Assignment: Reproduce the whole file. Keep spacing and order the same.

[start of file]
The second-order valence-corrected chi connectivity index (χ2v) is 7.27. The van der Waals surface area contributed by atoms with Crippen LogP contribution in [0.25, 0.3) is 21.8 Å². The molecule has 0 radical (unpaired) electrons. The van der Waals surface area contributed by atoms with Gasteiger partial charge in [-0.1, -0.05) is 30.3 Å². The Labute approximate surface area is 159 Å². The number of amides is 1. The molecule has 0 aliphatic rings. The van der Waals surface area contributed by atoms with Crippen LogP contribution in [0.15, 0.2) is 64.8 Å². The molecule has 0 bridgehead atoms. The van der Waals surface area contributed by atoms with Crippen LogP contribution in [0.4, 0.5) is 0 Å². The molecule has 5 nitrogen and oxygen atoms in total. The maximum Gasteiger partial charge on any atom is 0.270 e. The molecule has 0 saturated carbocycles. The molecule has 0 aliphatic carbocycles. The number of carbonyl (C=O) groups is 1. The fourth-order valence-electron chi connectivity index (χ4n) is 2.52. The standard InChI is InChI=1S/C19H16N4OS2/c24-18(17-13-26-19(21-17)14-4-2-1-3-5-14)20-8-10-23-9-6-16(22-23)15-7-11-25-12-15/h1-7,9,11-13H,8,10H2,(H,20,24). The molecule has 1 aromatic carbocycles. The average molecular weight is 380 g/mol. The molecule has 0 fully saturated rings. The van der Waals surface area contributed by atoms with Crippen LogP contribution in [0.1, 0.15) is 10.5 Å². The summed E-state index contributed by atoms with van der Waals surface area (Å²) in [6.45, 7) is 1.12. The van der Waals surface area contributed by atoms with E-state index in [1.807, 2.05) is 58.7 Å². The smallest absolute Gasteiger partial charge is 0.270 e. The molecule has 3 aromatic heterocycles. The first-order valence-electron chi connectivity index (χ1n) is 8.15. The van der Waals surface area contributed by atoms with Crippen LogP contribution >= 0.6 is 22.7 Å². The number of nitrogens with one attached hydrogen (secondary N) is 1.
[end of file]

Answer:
The second-order valence-corrected chi connectivity index (χ2v) is 7.27. The van der Waals surface area contributed by atoms with Crippen LogP contribution in [0.25, 0.3) is 21.8 Å². The molecule has 0 radical (unpaired) electrons. The van der Waals surface area contributed by atoms with Gasteiger partial charge in [-0.1, -0.05) is 30.3 Å². The Labute approximate surface area is 159 Å². The number of amides is 1. The molecule has 0 aliphatic rings. The van der Waals surface area contributed by atoms with Crippen LogP contribution in [0.15, 0.2) is 64.8 Å². The molecule has 0 bridgehead atoms. The van der Waals surface area contributed by atoms with Crippen LogP contribution in [0.4, 0.5) is 0 Å². The molecule has 5 nitrogen and oxygen atoms in total. The maximum Gasteiger partial charge on any atom is 0.270 e. The molecule has 0 saturated carbocycles. The molecule has 0 aliphatic carbocycles. The number of carbonyl (C=O) groups is 1. The fourth-order valence-electron chi connectivity index (χ4n) is 2.52. The standard InChI is InChI=1S/C19H16N4OS2/c24-18(17-13-26-19(21-17)14-4-2-1-3-5-14)20-8-10-23-9-6-16(22-23)15-7-11-25-12-15/h1-7,9,11-13H,8,10H2,(H,20,24). The molecule has 1 aromatic carbocycles. The average molecular weight is 380 g/mol. The molecule has 0 fully saturated rings. The van der Waals surface area contributed by atoms with Crippen LogP contribution in [0.1, 0.15) is 10.5 Å². The summed E-state index contributed by atoms with van der Waals surface area (Å²) in [6.45, 7) is 1.12. The van der Waals surface area contributed by atoms with E-state index in [1.807, 2.05) is 58.7 Å². The smallest absolute Gasteiger partial charge is 0.270 e. The molecule has 3 aromatic heterocycles. The first-order valence-electron chi connectivity index (χ1n) is 8.15. The van der Waals surface area contributed by atoms with Crippen LogP contribution >= 0.6 is 22.7 Å². The number of nitrogens with one attached hydrogen (secondary N) is 1.